Cherie Montoya was a nonprofit whiz, having worked at the National Hispanic Cultural Center and New Mexico AIDS Services, but she had no experience running a restaurant.
That, however, didn’t stop her.
Her award-winning Farm & Table restaurant is now 10 years old, and it’s going strong. So are the on-site farm that provides some of the menu’s produce and an adjacent gift store that’s rumored to have been a Camino Real stagecoach stop.
The most unexpected thing about plunging into the restaurant business?
“Every day, I feel like something’s breaking,” Montoya says. “Like big stuff. One of the fridges is not holding temperature, and that’s not a small thing. It needs to be taken care of right now. If something doesn’t break, something’s wrong. Especially after being here for 10 years.”
Montoya, who grew up near her North Valley business, leases 2 acres from the 12-acre lot her father bought years ago to prevent a proposed 40-house development on the property.
Montoya and her partner, Danny Lopez, have made the most of the rural view: The large patio dining area looks out on the farm, and there are separate elevated platforms with tables that are placed at the edge of the field — a holdover from the pandemic days when social distancing was the norm.
Montoya’s approach to Farm & Table is similar to some of the principles she learned while working at nonprofits. Those include sticking to your vision without “mission drift,” and building a team that can work together.
It was that team spirit that supported Montoya after a biking accident last winter, when she fell on her face and damaged a cranial nerve. Her vision in the injured eye might return some day, but in the meantime “there have been so many limitations.”
“The work is hard, but we have a team,” she says. “Especially with my accident, I feel like we have each other’s back, and that’s really comforting to know.”
It’s the restaurant’s 10-year anniversary. Has the business turned out as you envisioned?
“Yes, exactly. I was in the nonprofit world for so long, and in that world .. you don’t shift your vision around. It’s the golden rule. I just wish more for-profit businesses would live off of those philosophies, because it makes so much sense. So when you decide what you want to do, it’s precious. It’s not like, ‘I’ve got to make some money. How am I going to shift things up and make more money?’ It’s not like that at all. The essence of what it is, like any nonprofit, has to stay the same. You know where you’re going, and you honor it. So what we are today is exactly what we were 10 years ago, just better.”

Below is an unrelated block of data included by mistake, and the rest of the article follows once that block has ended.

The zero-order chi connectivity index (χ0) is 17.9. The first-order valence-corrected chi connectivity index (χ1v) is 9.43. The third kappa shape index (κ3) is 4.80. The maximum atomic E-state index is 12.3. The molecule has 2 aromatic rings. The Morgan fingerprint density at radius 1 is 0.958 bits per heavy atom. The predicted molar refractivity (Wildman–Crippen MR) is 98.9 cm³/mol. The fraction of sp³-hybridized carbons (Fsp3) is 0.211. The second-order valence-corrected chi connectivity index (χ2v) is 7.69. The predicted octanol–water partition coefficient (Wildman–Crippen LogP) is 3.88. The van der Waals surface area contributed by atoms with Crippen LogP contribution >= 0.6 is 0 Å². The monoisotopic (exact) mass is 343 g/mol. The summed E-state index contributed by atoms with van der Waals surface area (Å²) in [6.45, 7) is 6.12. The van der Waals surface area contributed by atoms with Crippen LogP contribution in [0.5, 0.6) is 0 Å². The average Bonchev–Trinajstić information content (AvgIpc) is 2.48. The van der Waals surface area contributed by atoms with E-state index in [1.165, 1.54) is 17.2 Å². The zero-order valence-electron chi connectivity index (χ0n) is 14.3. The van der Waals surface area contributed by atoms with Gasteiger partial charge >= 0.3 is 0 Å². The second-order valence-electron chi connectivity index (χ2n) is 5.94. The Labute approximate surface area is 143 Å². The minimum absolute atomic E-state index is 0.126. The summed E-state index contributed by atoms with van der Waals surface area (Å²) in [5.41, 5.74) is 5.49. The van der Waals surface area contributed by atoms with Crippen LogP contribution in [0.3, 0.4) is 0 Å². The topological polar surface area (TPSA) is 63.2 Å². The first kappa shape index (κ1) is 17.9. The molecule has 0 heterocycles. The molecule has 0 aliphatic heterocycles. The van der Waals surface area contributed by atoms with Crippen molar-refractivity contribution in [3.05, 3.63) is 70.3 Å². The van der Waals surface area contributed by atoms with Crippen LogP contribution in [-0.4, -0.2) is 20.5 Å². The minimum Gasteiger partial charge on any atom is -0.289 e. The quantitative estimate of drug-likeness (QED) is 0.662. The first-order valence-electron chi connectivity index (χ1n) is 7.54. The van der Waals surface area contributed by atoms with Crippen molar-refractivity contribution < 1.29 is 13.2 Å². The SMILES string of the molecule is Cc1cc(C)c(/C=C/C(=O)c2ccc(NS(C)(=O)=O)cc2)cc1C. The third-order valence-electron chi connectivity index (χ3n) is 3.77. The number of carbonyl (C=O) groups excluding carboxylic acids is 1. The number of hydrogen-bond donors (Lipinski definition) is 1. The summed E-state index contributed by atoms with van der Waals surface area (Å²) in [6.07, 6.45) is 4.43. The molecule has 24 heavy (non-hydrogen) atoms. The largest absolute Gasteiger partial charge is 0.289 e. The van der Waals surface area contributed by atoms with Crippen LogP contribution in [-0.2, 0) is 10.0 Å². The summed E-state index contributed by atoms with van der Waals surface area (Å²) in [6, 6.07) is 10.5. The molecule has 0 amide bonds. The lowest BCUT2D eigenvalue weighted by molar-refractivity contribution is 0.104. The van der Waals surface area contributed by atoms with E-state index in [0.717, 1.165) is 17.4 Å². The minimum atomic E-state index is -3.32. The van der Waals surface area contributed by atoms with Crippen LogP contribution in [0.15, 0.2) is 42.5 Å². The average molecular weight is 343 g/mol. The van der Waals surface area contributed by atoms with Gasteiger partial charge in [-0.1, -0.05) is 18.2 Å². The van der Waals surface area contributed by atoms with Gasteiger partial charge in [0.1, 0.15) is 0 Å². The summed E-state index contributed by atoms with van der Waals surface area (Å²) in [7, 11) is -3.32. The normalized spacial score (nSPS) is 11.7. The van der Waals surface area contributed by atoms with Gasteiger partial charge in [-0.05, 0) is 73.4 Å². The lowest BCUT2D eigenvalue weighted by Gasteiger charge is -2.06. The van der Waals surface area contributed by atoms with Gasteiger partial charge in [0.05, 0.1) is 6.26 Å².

And what is the vision?
“The vision is honoring … locally grown produce, everything from berries to nuts. We get pecans from Mesilla Valley, we get berries from Corrales, but also the protein as much as we can. There are a few ranchers who keep their proteins here in New Mexico. Of course, we can get things from other places, but it (the vision) is honoring where we are, our local economy. It’s highlighting our friends, our brothers and sisters, our neighbors. It’s just awesome, and it’s delicious and it’s doable. It’s expensive, but that’s our thing.”
If it’s locally grown, why is it expensive?
“If you go to the farmers’ market, and you compare the price of the kale to the price of kale at Smith’s, it’s going to be about four times as much. Sometimes more. It’s more expensive because we’re not mass producing in terrible working conditions. We’re not making cheap food and spraying the heck out of it so it survives the thousands of miles it will have to travel to get to the grocery store. When you (support) hard-working, local people to grow food, it just costs more.”
What’s your favorite part of the job?
“I think it’s everything. It never feels like I’m going to work. It’s a beautiful space, the food is great. Once we open up and people start coming in — they’re celebrating an anniversary or birthday, or they’re bringing their friends in who are visiting from out of town. It’s a really cool vibe. I really love that.”
What are your plans for the business?
“When my last farmer (who rented the property) left, I decided to take the farm over myself and change the concept to a permaculture farm, which is focusing on the future instead of turning something immediately. This will be our third year. We’ve planted lots of different types of fruit trees and nut trees and berry bushes and lots of perennials. So this is long term.”
How do you spend your free time?
“I like to just walk along the ditches and acequias. And riding bikes, but obviously, I haven’t done that for awhile now. I like being outdoors, and my new thing that I have been doing is traveling to Chicago. My daughter is at the Art Institute there.”
What’s a difficult thing that you’ve learned from?
“You curate an idea. It’s this lovely idea — if it goes that way. But we all know things don’t always go that way all the time. There is a magazine called Edible. It’s about our restaurants and food professionals that are dedicated to local foods. So if I get an award from them, I think it’s so special. My chefs have gotten these best chef awards, and there’s this … thing that happens right after. They receive it, and they leave. So this has happened with every single chef. And every chef I’ve had, I adore them. I always miss them, but I don’t feel like a limb has been chopped off. I guess that’s the beauty of Farm & Table — that it’s never just one person. It’s such a collective.”
What are you most proud of?
“That we made it to 10 years. I’ve been the one person who’s been here from Day One to now. It’s been hard. I’m proud of just having a good reputation and being respected by my peers.”